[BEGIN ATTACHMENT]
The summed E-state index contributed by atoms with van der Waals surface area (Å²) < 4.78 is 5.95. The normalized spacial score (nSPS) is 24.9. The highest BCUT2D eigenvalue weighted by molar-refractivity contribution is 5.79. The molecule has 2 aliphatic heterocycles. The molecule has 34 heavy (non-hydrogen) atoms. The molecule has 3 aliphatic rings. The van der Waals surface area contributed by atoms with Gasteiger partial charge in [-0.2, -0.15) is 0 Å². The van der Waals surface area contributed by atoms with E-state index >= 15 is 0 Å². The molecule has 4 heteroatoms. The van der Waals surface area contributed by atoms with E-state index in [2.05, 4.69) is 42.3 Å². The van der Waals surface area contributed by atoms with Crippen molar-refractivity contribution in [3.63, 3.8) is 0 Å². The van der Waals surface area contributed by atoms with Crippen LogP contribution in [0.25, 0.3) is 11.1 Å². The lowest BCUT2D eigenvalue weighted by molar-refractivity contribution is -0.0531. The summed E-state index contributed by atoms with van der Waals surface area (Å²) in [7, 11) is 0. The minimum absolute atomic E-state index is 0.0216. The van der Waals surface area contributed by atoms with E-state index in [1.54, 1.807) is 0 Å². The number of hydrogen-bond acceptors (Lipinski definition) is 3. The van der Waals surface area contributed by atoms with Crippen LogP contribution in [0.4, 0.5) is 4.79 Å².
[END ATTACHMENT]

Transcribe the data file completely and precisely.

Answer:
The summed E-state index contributed by atoms with van der Waals surface area (Å²) < 4.78 is 5.95. The normalized spacial score (nSPS) is 24.9. The highest BCUT2D eigenvalue weighted by molar-refractivity contribution is 5.79. The molecule has 2 aliphatic heterocycles. The molecule has 34 heavy (non-hydrogen) atoms. The molecule has 3 aliphatic rings. The van der Waals surface area contributed by atoms with Gasteiger partial charge in [-0.2, -0.15) is 0 Å². The van der Waals surface area contributed by atoms with E-state index >= 15 is 0 Å². The molecule has 4 heteroatoms. The van der Waals surface area contributed by atoms with E-state index in [2.05, 4.69) is 42.3 Å². The van der Waals surface area contributed by atoms with Crippen molar-refractivity contribution in [3.63, 3.8) is 0 Å². The van der Waals surface area contributed by atoms with Crippen LogP contribution in [0.25, 0.3) is 11.1 Å². The lowest BCUT2D eigenvalue weighted by molar-refractivity contribution is -0.0531. The summed E-state index contributed by atoms with van der Waals surface area (Å²) in [7, 11) is 0. The minimum absolute atomic E-state index is 0.0216. The van der Waals surface area contributed by atoms with E-state index in [1.54, 1.807) is 0 Å². The number of hydrogen-bond acceptors (Lipinski definition) is 3. The van der Waals surface area contributed by atoms with Crippen LogP contribution in [0.4, 0.5) is 4.79 Å².